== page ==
'Over 1.4m Victims Of Human Trafficking Suffering In Nigeria'

International Organization for Migration, IOM, has said that there are at least 1.4 million victims of human trafficking in Nigeria living under suffering, coercion, exploitation and humiliation.

IOM Chief of Mission in Nigeria, Franz Celestine, said that the number of people being trafficked in Nigeria and across the globe, is on the rise and Nigeria being a country of origin, transit and destination, has some of the highest numbers of victims of human trafficking who have been subject to some very inhumane treatments.

Celestine, in an opinion piece made available to The Guardian in commemoration of the World Day Against Trafficking, said that the demand for cheap labour and commercial sex are the major drivers for trafficking rings across borders and within countries that are taking advantage of the economic, social and political vulnerabilities to exploit their victims.

He called for the need to stakeholders to look into the plight of millions of children, women and men suffering from human trafficking and gross human rights abuses with the aim of giving a voice to trafficking victims and survivors in our society thereby making them powerful agents of change.

He said “In 2018, the Walk Free Foundation estimated that almost 1.4 million individuals were living in modern slavery in Nigeria. Research also shows that two-thirds of Nigerian victims of trafficking are victims of domestic human trafficking. Criminals of such a highly profitable business model have devised ways to hide their traces and increase gains.

This year’s World Day against Trafficking in Persons theme “Victims’ Voices Lead the Way” highlights the importance of listening to and learning from survivors of human trafficking. Sadly, often unheard, victims and survivors’ voices are key to developing and implementing strategies, policies, and measures to prosecute perpetrators.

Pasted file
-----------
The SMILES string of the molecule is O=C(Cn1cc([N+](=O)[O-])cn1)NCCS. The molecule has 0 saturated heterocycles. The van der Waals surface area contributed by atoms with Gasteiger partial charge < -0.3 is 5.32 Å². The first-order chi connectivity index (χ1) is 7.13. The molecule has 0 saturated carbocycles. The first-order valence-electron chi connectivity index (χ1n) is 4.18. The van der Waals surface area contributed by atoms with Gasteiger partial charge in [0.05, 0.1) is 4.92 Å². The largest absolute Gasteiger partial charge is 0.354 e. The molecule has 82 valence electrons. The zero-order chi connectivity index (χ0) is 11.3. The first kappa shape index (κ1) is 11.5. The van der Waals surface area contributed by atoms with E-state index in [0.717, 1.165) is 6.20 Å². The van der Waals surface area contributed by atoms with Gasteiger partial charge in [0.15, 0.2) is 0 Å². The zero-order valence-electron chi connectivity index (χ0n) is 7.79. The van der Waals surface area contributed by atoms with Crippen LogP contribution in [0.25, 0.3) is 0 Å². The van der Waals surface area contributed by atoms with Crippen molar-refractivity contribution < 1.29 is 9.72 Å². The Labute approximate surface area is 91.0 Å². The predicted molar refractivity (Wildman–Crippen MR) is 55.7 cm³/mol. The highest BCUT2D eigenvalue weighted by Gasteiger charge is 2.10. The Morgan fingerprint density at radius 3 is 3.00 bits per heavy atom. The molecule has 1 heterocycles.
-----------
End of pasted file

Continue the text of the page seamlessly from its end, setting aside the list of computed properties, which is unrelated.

In worst cases, they face re-victimisation and punishment for seeking help for the crimes they were forced to commit by their traffickers.”

The IOM chief also noted that although the government through the National Agency for the Prohibition of Trafficking in Persons, (NAPTIP), has taken some laudable steps to tackle human trafficking, there is still much to be done to end the ugly scourge.

“Because IOM is concerned about the severity and dimension of the issue, we call upon our partners to put victims and survivors at the centre of our collective responses, learning from their stories and gaining inspiration from their courage and resilience,” he said.

“The ongoing pandemic has exacerbated the vulnerabilities of potential victims of trafficking, made them more susceptible to exploitation, and brought to the surface existing societal inequalities.

“With the attention of governments focused on how to strengthen the health systems and cope with soaring loss of jobs, the victims are often left with no chance to be heard.

Provision for essential services and support mechanisms has been extremely limited as countries struggle to respond to all challenges posed by COVID-19,” he said.


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